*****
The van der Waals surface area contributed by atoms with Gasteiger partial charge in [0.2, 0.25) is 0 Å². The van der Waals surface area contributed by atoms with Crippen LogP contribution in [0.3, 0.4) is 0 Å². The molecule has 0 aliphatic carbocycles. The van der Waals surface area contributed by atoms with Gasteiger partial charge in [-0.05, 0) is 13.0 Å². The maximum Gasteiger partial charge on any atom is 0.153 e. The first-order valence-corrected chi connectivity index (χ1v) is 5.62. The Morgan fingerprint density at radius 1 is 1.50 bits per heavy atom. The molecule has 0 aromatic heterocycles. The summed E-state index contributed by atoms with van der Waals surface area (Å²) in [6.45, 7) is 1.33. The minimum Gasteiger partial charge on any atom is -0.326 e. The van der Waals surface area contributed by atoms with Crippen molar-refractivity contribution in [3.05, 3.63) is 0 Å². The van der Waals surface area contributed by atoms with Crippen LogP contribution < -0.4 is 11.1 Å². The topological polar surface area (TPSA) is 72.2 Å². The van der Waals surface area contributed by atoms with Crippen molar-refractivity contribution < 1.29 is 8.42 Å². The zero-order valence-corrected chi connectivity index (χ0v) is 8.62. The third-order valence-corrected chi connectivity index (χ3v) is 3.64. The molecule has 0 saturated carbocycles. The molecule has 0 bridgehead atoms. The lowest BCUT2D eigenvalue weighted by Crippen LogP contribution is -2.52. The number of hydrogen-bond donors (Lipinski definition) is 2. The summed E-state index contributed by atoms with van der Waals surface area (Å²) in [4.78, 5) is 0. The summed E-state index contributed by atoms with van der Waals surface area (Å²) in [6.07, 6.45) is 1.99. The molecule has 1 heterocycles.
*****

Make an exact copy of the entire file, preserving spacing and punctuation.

The van der Waals surface area contributed by atoms with Gasteiger partial charge in [0.2, 0.25) is 0 Å². The van der Waals surface area contributed by atoms with Crippen LogP contribution in [0.3, 0.4) is 0 Å². The molecule has 0 aliphatic carbocycles. The van der Waals surface area contributed by atoms with Gasteiger partial charge in [-0.05, 0) is 13.0 Å². The maximum Gasteiger partial charge on any atom is 0.153 e. The first-order valence-corrected chi connectivity index (χ1v) is 5.62. The Morgan fingerprint density at radius 1 is 1.50 bits per heavy atom. The molecule has 0 aromatic heterocycles. The summed E-state index contributed by atoms with van der Waals surface area (Å²) in [6.45, 7) is 1.33. The minimum Gasteiger partial charge on any atom is -0.326 e. The van der Waals surface area contributed by atoms with Crippen molar-refractivity contribution in [3.05, 3.63) is 0 Å². The van der Waals surface area contributed by atoms with Crippen LogP contribution < -0.4 is 11.1 Å². The topological polar surface area (TPSA) is 72.2 Å². The van der Waals surface area contributed by atoms with Crippen molar-refractivity contribution < 1.29 is 8.42 Å². The zero-order valence-corrected chi connectivity index (χ0v) is 8.62. The third-order valence-corrected chi connectivity index (χ3v) is 3.64. The molecule has 0 saturated carbocycles. The molecule has 0 bridgehead atoms. The lowest BCUT2D eigenvalue weighted by Crippen LogP contribution is -2.52. The number of hydrogen-bond donors (Lipinski definition) is 2. The summed E-state index contributed by atoms with van der Waals surface area (Å²) in [4.78, 5) is 0. The summed E-state index contributed by atoms with van der Waals surface area (Å²) in [6.07, 6.45) is 1.99. The molecule has 1 heterocycles.